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Out of the Box: Robustness in High Dimension
Aurelie Lozano · Aleksandr Y Aravkin · Stephen Becker

Fri Dec 12 05:30 AM -- 03:30 PM (PST) @ Level 5; room 510 b
Event URL: https://sites.google.com/site/saravkin/nips2014-robust »

The technical term “robust” was coined in 1953 by G. E. P. Box and exemplifies his adage, “all models are wrong, but some are useful”. Over the past decade, a broad range of new paradigms have appeared that allow useful inference when standard modeling assumptions are violated. Classic examples include heavy tailed formulations that mitigate the effect of outliers which would otherwise degrade the performance of Gaussian-based methods.

High-dimensional data are becoming ubiquitous in diverse domains such as genomics, neuroimaging, economics, and finance. Such data exacerbate the relevance of robustness as errors and model misspecification are prevalent in such modern applications. To extract pertinent information from large scale data, robust formulations require a comprehensive understanding of machine learning, optimization, and statistical signal processing, thereby integrating recovery guarantees, statistical and computational efficiency, algorithm design and scaling issues. For example, robust Principal Component Analysis (RPCA) can be approached using both convex and nonconvex formulations, giving rise to tradeoffs between computational efficiency and theoretical guarantees.

The goal of this workshop is to bring together machine learning, high-dimensional statistics, optimization and select large-scale applications, in order to investigate the interplay between robust modeling and computation in the large-scale setting. We incorporate several important examples that are strongly linked by this theme:

(a) Low rank matrix recovery, robust PCA, and robust dictionary learning: High-dimensional data problems where the number of variables may greatly exceed the number of observations can be accurately solved by leveraging low-dimensional structural constraints upon the parameters to be estimated. For matrix-structured parameters, low-rank recovery is a prime example of such low-dimensional assumption. To efficiently recover the low-rank structure characterizing the data, Robust PCA extends classical PCA in order to accommodate grossly corrupted observations that have become ubiquitous in modern applications. Sparse coding and dictionary learning build upon the fact that many real-world data can be represented as a sparse linear combination of basis vectors over an over-complete dictionary and aims at learning such an efficient representation of the data. Sparse coding and dictionary learning are being used in a variety of tasks including image denoising and inpainting, texture synthesis, image classification and unusual event detection.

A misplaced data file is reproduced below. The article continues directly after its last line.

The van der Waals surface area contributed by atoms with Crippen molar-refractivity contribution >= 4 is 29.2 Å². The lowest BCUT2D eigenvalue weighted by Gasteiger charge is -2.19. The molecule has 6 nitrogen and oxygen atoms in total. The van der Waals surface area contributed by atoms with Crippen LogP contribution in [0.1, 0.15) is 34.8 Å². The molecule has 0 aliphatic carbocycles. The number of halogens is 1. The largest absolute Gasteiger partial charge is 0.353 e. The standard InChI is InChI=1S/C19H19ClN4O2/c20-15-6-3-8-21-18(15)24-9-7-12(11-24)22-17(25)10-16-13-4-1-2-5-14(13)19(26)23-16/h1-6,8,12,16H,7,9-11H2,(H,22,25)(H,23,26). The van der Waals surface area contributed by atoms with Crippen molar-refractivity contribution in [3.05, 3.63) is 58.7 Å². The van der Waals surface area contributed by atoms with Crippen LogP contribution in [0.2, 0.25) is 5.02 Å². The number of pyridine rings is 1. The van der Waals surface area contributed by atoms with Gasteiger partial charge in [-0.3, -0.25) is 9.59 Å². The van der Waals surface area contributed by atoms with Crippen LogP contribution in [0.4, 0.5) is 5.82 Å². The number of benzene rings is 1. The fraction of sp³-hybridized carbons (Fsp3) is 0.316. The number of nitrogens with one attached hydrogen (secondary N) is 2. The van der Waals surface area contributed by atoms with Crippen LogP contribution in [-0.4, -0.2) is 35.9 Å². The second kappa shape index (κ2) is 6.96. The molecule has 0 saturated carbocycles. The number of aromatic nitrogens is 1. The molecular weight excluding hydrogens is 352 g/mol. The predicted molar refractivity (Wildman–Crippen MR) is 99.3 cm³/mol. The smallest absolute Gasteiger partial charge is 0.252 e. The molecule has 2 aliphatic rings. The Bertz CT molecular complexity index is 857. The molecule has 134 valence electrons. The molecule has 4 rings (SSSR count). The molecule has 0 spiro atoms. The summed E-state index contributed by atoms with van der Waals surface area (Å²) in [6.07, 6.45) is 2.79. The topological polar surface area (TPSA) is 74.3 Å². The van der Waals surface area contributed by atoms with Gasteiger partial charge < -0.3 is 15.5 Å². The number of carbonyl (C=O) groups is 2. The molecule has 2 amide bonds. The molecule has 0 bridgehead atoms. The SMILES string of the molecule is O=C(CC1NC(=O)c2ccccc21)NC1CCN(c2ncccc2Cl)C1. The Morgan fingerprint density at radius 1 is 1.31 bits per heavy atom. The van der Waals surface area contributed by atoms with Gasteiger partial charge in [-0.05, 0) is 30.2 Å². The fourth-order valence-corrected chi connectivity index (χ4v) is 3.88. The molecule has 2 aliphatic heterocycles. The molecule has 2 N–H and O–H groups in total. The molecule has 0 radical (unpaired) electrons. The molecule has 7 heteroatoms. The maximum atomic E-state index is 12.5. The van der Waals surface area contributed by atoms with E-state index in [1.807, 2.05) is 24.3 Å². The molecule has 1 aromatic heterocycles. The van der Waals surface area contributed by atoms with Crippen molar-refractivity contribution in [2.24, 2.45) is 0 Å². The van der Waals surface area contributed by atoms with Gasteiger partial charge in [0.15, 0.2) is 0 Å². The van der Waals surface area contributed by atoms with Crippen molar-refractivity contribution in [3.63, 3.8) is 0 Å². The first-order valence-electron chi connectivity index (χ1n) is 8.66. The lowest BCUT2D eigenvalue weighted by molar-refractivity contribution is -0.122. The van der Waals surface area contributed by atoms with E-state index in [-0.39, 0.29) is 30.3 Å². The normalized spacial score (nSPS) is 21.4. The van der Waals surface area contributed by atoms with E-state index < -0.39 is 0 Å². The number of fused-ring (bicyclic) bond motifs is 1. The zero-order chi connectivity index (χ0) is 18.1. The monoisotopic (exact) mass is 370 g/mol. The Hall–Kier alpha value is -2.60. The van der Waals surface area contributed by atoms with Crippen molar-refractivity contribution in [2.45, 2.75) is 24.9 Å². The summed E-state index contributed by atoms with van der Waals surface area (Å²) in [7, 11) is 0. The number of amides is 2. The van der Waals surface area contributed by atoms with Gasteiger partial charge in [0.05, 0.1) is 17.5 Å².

(b) Robust inference for large scale inverse problems and machine learning: Many data commonly encountered are heavy-tailed where the Gaussian assumption does not apply. The issue of robustness has been largely overlooked in the high-dimensional learning literature, yet this aspect is critical when dealing with high dimensional noisy data. Traditional likelihood-based estimators (including Lasso and Group Lasso) are known to lack resilience to outliers and model misspecification. Despite this fact, there has been limited focus on robust learning methods in high-dimensional modeling.

(c) Non-convex formulations: heavy tails, factorized matrix inversion, nonlinear forward models. Combining robustness with statistical efficiency requires non-convexity of the loss function. Surprisingly, it is often possible to show that either certain non-convex problems have exact convex relaxations, or that algorithms directly solving non-convex problems may produce points that are statistically indistinguishable from the global optimum.

(d) Robust optimization: avoiding overfitting on precise but unreliable parameters. This classic topic has become increasingly relevant as researchers purposefully perturb problems. This perturbation comes in many forms: from “sketching” functions with Johnson-Lindenstrauss-like transformations, using randomized algorithms to speed up linear algebra, using randomized coordinate descent, and/or stochastic gradient algorithms. Recently the techniques of robust optimization have been applied to these situations.

It is the aim of this workshop to bring together researchers from statistics, machine learning, optimization, and applications, in order to focus on a comprehensive understanding of robust modeling and computation. In particular, we will see challenges of implementing robust formulations in the large-scale and nonconvex setting, as well as examples of success in these areas.

The workshop follows in the footsteps if the “Robust ML” workshop at NIPS in 2010. The field is very active and there have been significant advances in the past 4 years. We also expect to have new topics, such as new applications of robust optimization to user-perturbed problems and Markov Decision Processes.

Author Information

Aurelie Lozano (IBM Research)
Aleksandr Y Aravkin (IBM TJ Watson Research Center)
Stephen Becker (University of Colorado)

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